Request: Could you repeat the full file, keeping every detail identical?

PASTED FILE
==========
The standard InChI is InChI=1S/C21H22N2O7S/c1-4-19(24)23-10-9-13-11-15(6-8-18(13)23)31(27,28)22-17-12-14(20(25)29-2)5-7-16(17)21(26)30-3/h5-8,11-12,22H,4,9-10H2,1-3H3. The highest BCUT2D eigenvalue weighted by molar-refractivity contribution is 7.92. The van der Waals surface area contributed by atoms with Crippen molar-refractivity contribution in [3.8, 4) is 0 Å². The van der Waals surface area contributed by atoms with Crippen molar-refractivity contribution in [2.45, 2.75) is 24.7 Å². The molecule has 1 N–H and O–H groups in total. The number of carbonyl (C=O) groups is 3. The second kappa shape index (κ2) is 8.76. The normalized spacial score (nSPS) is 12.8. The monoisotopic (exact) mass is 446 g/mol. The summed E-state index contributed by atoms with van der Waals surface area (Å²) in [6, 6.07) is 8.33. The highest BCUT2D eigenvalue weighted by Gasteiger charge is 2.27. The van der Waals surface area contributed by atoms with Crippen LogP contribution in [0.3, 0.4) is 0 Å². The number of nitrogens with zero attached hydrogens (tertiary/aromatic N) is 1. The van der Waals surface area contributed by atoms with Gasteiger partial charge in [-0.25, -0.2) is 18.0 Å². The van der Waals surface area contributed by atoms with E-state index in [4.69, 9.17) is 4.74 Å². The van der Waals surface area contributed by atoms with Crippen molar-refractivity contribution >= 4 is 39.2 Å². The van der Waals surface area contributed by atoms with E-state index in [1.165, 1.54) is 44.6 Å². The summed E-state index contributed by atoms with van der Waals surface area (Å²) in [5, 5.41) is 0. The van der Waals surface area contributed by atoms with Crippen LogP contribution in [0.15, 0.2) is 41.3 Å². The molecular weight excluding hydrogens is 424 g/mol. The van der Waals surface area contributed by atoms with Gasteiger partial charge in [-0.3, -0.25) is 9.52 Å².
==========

The standard InChI is InChI=1S/C21H22N2O7S/c1-4-19(24)23-10-9-13-11-15(6-8-18(13)23)31(27,28)22-17-12-14(20(25)29-2)5-7-16(17)21(26)30-3/h5-8,11-12,22H,4,9-10H2,1-3H3. The highest BCUT2D eigenvalue weighted by molar-refractivity contribution is 7.92. The van der Waals surface area contributed by atoms with Crippen molar-refractivity contribution in [3.8, 4) is 0 Å². The van der Waals surface area contributed by atoms with Crippen molar-refractivity contribution in [2.45, 2.75) is 24.7 Å². The molecule has 1 N–H and O–H groups in total. The number of carbonyl (C=O) groups is 3. The second kappa shape index (κ2) is 8.76. The normalized spacial score (nSPS) is 12.8. The monoisotopic (exact) mass is 446 g/mol. The summed E-state index contributed by atoms with van der Waals surface area (Å²) in [6, 6.07) is 8.33. The highest BCUT2D eigenvalue weighted by Gasteiger charge is 2.27. The van der Waals surface area contributed by atoms with Crippen LogP contribution in [0.3, 0.4) is 0 Å². The number of nitrogens with zero attached hydrogens (tertiary/aromatic N) is 1. The van der Waals surface area contributed by atoms with Gasteiger partial charge in [-0.25, -0.2) is 18.0 Å². The van der Waals surface area contributed by atoms with E-state index in [4.69, 9.17) is 4.74 Å². The van der Waals surface area contributed by atoms with Crippen molar-refractivity contribution >= 4 is 39.2 Å². The van der Waals surface area contributed by atoms with E-state index in [1.165, 1.54) is 44.6 Å². The summed E-state index contributed by atoms with van der Waals surface area (Å²) in [5, 5.41) is 0. The van der Waals surface area contributed by atoms with Crippen LogP contribution in [0.15, 0.2) is 41.3 Å². The molecular weight excluding hydrogens is 424 g/mol. The van der Waals surface area contributed by atoms with Gasteiger partial charge in [-0.3, -0.25) is 9.52 Å².